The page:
Today, the United States Environmental Protection Agency (EPA) announced and published its nationwide Per- and Polyfluoroalkyl Substances (PFAS) Action Plan. As airport sponsors are likely aware, FAA requirements compel Part 139 sponsors to use firefighting foam that contains PFAS, but doing so can release more of the chemicals into stormwater, groundwater, and soils. A recent FAA CertAlert provided guidance on ways to mitigate the risks of PFAS contamination at airports, but there has been no formal regulatory action by FAA yet.
The EPA Action Plan is a comprehensive document summarizing all of EPA’s prior and ongoing actions with respect to research on, education about, and regulation of PFAS. Of particular interest to airport sponsors, EPA announced that it “has initiated the regulatory development process for listing PFOA and PFOS as CERCLA hazardous substances." This process is already underway, and once completed, it would give EPA additional authority “to require responsible parties to carry out and/or pay for response actions.” In the meantime, EPA expects to continue using its CERCLA and other federal response authorities to investigate sites when needed, and to continue supporting state and local authorities in enforcement of cleanup and response actions under state law. Former and current PFAS users should carefully monitor these developments.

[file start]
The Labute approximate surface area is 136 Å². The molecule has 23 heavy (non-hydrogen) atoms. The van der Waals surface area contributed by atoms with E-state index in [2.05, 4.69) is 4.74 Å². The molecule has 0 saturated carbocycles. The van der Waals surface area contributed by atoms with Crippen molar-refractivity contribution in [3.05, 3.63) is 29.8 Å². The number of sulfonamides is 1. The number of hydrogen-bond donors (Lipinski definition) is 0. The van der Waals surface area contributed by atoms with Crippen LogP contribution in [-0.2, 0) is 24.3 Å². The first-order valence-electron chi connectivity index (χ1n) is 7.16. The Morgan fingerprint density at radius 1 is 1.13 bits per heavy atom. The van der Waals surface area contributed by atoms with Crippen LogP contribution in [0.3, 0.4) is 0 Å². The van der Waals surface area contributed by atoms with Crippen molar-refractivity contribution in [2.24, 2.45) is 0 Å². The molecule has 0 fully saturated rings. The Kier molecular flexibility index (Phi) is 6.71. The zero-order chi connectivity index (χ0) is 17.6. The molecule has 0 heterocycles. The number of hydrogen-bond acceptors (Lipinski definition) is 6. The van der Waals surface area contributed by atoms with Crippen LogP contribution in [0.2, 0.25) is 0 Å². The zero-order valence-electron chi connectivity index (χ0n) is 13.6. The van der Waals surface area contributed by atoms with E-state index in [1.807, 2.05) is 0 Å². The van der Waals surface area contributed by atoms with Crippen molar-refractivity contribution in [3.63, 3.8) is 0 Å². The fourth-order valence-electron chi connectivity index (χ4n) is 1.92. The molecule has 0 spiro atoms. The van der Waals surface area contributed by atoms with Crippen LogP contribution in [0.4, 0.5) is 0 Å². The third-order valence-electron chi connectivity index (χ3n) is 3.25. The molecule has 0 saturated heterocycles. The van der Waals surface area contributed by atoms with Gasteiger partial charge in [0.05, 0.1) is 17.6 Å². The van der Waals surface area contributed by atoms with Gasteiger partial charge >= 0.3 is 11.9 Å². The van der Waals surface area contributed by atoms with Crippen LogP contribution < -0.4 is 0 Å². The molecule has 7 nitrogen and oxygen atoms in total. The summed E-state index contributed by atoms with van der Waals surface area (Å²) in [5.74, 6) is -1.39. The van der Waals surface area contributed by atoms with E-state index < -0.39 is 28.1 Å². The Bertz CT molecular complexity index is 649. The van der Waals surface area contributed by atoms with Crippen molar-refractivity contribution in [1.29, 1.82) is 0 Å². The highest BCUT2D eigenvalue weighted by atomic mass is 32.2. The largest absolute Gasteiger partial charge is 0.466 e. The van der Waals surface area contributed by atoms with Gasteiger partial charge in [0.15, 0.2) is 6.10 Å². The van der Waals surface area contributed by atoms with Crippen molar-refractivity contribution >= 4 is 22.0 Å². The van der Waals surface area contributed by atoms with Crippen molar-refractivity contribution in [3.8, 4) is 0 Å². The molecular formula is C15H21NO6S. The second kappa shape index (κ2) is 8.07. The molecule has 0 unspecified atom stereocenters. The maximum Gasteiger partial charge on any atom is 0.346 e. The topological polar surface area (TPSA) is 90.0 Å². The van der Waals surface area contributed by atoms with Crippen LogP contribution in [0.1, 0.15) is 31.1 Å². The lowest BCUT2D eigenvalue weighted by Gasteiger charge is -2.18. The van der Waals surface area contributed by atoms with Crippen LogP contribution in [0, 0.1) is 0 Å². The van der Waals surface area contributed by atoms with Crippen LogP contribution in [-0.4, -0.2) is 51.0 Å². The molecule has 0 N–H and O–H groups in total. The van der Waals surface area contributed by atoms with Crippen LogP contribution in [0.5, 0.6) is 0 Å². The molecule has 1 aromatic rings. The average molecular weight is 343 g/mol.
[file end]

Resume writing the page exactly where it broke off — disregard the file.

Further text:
EPA also noted that it intends to publish “interim cleanup recommendations” to address contaminated groundwater and that it is currently conducting research “to identify performance and costs associated with treatment and remediation approaches to address PFAS in the environment.” Both issues are important for airports, as they will likely give some insight into EPA’s expectations and cost estimates with respect to future potential cleanup actions. EPA expects that both this guidance and the results of the research will be published in 2019.
The Action Plan discusses a wide variety of other strategies and topics, including setting new drinking water standards for certain PFAS chemicals, conducting various research and outreach activities, and cooperating with other federal agencies (though FAA is not specifically mentioned).
For more information about the Action Plan or any other PFAS-related issues, please contact Peter Kirsch or Polly Jessen.
Kaplan Kirsch & Rockwell publishes Airport Law Alerts to announce late-breaking developments in legislation, regulation, and policy for our clients and colleagues. Nothing in our Alerts is intended as legal advice, and readers are reminded to contact legal counsel for legal advice on the matters that appear in our Alerts.